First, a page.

In 1993, after years of being beaten and raped by her husband, John Wayne, then 26, Lorena, 24, cut off his penis with a kitchen knife as he slept. She fled the scene in her car, penis still in hand, eventually flinging it out of the window as she drove. The incident left him mutilated (he subsequently had his penis reattached) and both of them went on trial. The world was hooked – both cases were obsessively covered by the media and sparked major debates between men and women. Despite the abuse that Lorena endured during their marriage, the only thing people seem to remember is the ‘hot-blooded Latina’ who snapped and severed her husband’s penis.
This four-part series – premiering on Amazon Prime – examines the fact that the real story is far more complex than that. Over the course of four episodes, it covers the fraught history between Lorena and John Wayne, their relationship, and all the ways the media failed to do their due diligence in the reporting of the case, which significantly influenced how this moment in history has been remembered.
When the media reported on this case, it was only Lorena’s case for mutilation that was televised, and not her husband’s for sexual abuse. This documentary aims to separate the woman from the salacious headlines, to prove that Lorena didn’t just do what she did on a whim, but instead because she could see no other way out of her abusive marriage. The documentary properly shows the evidence of John’s sexually and physically abusive behaviour, shows how low the media stooped to get a juicy story. Howard Stern held a fundraiser in John’s honour in order to help redeem John’s reputation (this is the man who said on air that Lorena was too ugly to rape because she had acne), and American tabloid talk show host harassed Lorena to give him an interview.
What’s interesting about this story is that both John and Lorena give interviews, as well as neighbours, friends and experts in domestic violence. A nurse who was there the night they were both brought to the hospital – John to have his penis reattached and Lorena to undergo a rape examination – offered a glimpse into the glaring divide between the way men and women felt about the incident: while male police officers waited for information in the corridors, they crossed their legs, all feeling some sort of sympathy pain even thinking about John’s predicament, but the nurses were just “wondering what he did to make her do it.”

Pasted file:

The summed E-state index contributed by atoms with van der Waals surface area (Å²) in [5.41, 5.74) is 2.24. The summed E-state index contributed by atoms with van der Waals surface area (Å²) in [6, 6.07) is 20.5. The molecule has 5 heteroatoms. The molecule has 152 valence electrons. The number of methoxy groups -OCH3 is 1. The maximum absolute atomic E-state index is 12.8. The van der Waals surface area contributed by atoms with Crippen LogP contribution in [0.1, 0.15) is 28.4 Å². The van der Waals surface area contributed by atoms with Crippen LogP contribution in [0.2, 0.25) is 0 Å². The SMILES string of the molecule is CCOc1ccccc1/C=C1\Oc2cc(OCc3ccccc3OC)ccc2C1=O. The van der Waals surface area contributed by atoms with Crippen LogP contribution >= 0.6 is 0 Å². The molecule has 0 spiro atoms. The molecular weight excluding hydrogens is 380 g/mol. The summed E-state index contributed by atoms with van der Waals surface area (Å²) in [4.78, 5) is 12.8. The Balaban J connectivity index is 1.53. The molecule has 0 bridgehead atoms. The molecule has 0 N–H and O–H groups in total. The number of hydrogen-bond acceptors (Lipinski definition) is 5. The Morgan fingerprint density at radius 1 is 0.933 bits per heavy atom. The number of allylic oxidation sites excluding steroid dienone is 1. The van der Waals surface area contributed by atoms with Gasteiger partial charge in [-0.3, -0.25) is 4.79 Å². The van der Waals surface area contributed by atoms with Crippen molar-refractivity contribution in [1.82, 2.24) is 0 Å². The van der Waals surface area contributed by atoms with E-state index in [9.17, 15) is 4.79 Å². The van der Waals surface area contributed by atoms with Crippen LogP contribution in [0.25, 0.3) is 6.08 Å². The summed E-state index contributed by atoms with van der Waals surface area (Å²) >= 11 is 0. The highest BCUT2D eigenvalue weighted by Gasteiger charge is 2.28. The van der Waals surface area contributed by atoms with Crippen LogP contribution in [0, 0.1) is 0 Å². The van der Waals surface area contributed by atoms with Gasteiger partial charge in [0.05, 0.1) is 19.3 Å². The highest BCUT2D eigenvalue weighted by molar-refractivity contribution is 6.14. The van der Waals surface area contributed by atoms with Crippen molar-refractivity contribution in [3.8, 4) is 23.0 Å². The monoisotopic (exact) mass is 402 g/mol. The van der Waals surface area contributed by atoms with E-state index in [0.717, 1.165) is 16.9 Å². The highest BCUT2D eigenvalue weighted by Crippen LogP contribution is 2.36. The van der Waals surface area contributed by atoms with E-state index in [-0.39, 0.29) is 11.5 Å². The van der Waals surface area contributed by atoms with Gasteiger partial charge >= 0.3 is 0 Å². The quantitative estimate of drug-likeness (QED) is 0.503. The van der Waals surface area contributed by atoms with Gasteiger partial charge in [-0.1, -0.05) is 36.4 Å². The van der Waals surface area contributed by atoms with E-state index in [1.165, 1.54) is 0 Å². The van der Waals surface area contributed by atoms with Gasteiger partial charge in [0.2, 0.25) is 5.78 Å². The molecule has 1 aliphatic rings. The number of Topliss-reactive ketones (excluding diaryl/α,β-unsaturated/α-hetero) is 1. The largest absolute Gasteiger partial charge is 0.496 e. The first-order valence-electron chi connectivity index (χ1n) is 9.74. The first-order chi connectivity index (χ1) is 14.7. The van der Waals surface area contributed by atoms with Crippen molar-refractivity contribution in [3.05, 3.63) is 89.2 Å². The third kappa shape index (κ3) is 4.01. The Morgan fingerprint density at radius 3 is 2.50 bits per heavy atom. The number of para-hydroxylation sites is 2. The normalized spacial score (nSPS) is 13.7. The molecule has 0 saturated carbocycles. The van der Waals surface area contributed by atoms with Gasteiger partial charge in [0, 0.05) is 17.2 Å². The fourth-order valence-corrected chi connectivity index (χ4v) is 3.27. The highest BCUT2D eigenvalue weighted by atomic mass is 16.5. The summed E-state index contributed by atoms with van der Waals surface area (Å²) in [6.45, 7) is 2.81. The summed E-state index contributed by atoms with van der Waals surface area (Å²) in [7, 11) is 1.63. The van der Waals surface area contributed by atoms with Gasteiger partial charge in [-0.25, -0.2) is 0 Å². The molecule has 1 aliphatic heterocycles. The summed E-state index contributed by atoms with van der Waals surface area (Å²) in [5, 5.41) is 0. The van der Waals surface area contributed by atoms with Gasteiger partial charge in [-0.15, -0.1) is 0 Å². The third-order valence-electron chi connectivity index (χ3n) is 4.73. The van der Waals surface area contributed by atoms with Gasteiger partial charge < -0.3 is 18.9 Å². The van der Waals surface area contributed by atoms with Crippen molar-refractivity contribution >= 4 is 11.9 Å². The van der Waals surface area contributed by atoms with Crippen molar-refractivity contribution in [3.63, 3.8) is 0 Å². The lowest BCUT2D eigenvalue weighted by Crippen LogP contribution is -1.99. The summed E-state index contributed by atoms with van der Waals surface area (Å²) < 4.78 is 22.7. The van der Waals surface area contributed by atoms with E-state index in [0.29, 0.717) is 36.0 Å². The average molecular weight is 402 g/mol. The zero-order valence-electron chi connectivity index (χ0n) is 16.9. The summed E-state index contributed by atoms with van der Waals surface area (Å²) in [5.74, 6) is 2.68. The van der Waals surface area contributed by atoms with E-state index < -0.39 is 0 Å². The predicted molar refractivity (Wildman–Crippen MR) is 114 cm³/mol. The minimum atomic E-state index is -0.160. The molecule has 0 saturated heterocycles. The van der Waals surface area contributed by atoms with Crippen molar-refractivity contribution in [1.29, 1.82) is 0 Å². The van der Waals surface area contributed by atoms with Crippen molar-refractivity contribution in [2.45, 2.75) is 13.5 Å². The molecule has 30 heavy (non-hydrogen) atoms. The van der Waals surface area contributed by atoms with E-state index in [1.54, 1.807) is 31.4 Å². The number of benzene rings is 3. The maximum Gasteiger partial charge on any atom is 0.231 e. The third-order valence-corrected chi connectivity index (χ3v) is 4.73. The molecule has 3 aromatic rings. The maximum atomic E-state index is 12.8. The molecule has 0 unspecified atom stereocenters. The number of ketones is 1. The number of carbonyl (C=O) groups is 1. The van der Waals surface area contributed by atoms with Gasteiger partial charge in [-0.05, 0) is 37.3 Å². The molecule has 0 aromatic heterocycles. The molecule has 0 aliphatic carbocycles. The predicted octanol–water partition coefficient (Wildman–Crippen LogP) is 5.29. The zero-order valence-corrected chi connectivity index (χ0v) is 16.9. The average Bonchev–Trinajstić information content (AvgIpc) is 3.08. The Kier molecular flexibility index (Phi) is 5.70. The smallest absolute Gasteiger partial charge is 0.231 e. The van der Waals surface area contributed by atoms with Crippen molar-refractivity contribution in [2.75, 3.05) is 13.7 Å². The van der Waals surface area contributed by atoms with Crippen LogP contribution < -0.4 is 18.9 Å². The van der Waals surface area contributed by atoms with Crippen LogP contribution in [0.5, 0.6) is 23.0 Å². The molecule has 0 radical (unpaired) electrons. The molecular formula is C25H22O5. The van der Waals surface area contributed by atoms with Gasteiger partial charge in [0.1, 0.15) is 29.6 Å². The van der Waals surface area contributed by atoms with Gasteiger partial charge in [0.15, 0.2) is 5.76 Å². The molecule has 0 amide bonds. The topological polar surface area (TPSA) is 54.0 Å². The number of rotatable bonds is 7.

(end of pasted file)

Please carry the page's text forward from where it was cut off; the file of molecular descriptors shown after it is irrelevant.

After the trials, John decided to make lemons out of his situation and made two porn films entitled John Wayne Bobbitt: Uncut in 1994 and Frankenpenis in 1996. But even having his penis cut off didn’t stop his bad behaviour – in 1994 he was convicted of battery for striking Kristina Elliott, a 21-year-old former exotic dancer he met while in Las Vegas on a publicity tour and again in 2003 and 2004 for battery charges against his then-wife Joanna Ferrell. Lorena attempted to keep a low profile, starting a foundation dedicated to the prevention of domestic violence, eventually having a child with her long-term partner, David Bellinger.
For those who are old enough to remember the hysteria around the Bobbitt case, this documentary will shed crucial new light. But even those who weren’t, or don’t remember the story, will be able to relate to Lorena’s plight, of not being believed, of blatant racism and misogyny, of a woman’s trauma becoming a pop culture punchline, and, eventually, of a woman’s overcoming. A really great and illuminating watch.
Watch Lorena on Amazon Prime now.
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